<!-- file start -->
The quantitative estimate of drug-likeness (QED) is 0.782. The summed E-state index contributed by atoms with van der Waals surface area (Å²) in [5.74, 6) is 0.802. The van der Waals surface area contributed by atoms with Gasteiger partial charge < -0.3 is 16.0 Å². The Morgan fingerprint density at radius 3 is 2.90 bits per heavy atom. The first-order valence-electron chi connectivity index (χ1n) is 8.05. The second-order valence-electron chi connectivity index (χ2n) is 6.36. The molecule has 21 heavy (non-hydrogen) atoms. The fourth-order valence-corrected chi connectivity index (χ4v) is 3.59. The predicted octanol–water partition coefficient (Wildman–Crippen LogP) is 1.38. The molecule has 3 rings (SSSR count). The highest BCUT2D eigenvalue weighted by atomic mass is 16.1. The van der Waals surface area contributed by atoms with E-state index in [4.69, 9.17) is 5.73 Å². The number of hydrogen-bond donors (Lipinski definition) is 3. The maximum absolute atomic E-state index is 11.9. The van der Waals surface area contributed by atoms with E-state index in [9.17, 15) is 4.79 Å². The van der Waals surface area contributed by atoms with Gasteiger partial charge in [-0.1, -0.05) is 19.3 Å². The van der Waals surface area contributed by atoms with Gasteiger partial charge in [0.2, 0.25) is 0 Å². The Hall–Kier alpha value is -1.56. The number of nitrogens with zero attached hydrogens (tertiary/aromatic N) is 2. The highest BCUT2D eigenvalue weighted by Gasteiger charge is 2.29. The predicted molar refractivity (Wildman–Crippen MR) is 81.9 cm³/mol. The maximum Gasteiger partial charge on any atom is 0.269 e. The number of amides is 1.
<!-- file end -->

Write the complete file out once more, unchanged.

The quantitative estimate of drug-likeness (QED) is 0.782. The summed E-state index contributed by atoms with van der Waals surface area (Å²) in [5.74, 6) is 0.802. The van der Waals surface area contributed by atoms with Gasteiger partial charge < -0.3 is 16.0 Å². The Morgan fingerprint density at radius 3 is 2.90 bits per heavy atom. The first-order valence-electron chi connectivity index (χ1n) is 8.05. The second-order valence-electron chi connectivity index (χ2n) is 6.36. The molecule has 21 heavy (non-hydrogen) atoms. The fourth-order valence-corrected chi connectivity index (χ4v) is 3.59. The predicted octanol–water partition coefficient (Wildman–Crippen LogP) is 1.38. The molecule has 3 rings (SSSR count). The highest BCUT2D eigenvalue weighted by atomic mass is 16.1. The van der Waals surface area contributed by atoms with E-state index in [4.69, 9.17) is 5.73 Å². The number of hydrogen-bond donors (Lipinski definition) is 3. The maximum absolute atomic E-state index is 11.9. The van der Waals surface area contributed by atoms with E-state index in [9.17, 15) is 4.79 Å². The van der Waals surface area contributed by atoms with Gasteiger partial charge in [-0.1, -0.05) is 19.3 Å². The van der Waals surface area contributed by atoms with Gasteiger partial charge in [0.2, 0.25) is 0 Å². The Hall–Kier alpha value is -1.56. The number of nitrogens with zero attached hydrogens (tertiary/aromatic N) is 2. The highest BCUT2D eigenvalue weighted by Gasteiger charge is 2.29. The predicted molar refractivity (Wildman–Crippen MR) is 81.9 cm³/mol. The maximum Gasteiger partial charge on any atom is 0.269 e. The number of amides is 1.